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Welcome to PSR's Environmental Health Policy Institute, where we ask questions -- then we ask the experts to answer them. Join us as physicians, health professionals, and environmental health experts share their ideas, inspiration, and analysis about toxic chemicals and environmental health policy.

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Endocrine Disruption, Public Health, and National and International Security

By Theo Colborn, PhD

This essay is in response to: What emerging environmental hazard should be next on the policy agenda?

From a national and international security perspective endocrine disruption should be right at the top of our list of concerns. Wait a minute, you ask, what is endocrine disruption? Well, endocrine disruption is the insidious trespass of man-made chemicals into every vital organ system in your body that comprises or is controlled by the endocrine system, such as the thyroid and parathyroid, pancreas, adrenals, thymus, male and female reproductive organs, the heart, digestive system, and skeletal system -- all the systems that participated in how you were constructed in the womb and how you are functioning today. Animals, including humans, have evolved along with many natural chemicals that can interfere with the endocrine system, but it has only been since the mid-1950s, when vast volumes and numbers of new synthetic chemicals derived from fossil fuels were introduced into commerce, that widespread disruption of the endocrine system has emerged as an international public health issue.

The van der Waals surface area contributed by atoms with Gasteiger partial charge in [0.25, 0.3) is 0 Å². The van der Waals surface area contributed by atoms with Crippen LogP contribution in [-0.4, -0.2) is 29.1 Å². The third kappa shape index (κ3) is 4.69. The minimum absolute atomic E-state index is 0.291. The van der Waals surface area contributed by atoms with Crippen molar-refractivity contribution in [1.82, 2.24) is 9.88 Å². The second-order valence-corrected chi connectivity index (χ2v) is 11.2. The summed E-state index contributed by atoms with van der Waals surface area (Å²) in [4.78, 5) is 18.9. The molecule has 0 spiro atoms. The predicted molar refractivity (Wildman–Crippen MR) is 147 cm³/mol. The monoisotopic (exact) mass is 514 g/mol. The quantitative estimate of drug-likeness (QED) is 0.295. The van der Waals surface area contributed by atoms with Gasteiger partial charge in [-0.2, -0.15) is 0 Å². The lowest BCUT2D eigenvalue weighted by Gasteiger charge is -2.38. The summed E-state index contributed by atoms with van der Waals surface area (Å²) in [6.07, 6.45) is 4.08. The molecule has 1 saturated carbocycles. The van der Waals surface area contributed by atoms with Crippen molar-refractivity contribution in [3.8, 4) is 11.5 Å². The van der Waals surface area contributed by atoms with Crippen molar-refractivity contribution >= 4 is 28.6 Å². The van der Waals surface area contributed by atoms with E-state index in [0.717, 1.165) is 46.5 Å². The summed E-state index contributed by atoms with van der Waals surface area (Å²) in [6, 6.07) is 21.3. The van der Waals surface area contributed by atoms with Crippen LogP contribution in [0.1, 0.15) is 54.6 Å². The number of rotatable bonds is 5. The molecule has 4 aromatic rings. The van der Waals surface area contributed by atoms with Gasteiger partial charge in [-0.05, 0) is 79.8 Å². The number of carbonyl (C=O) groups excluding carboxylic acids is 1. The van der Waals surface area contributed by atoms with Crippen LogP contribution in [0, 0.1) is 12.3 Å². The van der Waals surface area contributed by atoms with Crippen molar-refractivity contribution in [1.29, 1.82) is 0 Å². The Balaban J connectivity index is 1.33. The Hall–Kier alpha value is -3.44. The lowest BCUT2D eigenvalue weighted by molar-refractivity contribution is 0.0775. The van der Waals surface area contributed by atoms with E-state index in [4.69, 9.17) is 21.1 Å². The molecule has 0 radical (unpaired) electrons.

Modern toxicology dates back to the 18th century, but it was not until the 1950s that the “postmodern period of toxicology” burgeoned, concurrent with the release of many man-made chemicals after WWII. As a result, this new toxicology grew under the guidance of those making the chemicals and those using them in their products. The stated goal was to determine at what concentration a chemical could be released into the environment before it caused harm. But in the late 1970s and early 1980s it became obvious that something had gone disturbingly wrong. Wildlife, laboratory animal, and human epidemiological studies were linking a series of adverse health effects with specific chemicals or classes of chemicals, effects on the endocrine system that had been missed by the traditional toxicological protocols developed to determine the safety of chemicals. Disorders of the endocrine system, now at epidemic proportions, include learning disabilities and behavioral and mood problems, infertility, abnormal gonad development, cancers of the reproductive organs, unusual pubertal onset, diabetes, obesity, allergic and asthma reactions, and more.

In the past few decades, scientists with impeccable credentials have come from outside the discipline of toxicology using entirely new protocols to test chemicals for their safety. Based on the principles of developmental endocrinology, starting with exposures in the womb and taking a disease-based (not chemical-based) approach, they have linked widely dispersed chemicals with many disorders that are currently burdening society and governments with inestimable costs for diagnosis, treatment, alleviation, and life-long care. A plethora of peer reviewed studies tracking chemical exposure prior to conception throughout life, using assays designed to detect subtle molecular and cellular effects, confirm the complexity and sensitivity of the endocrine system.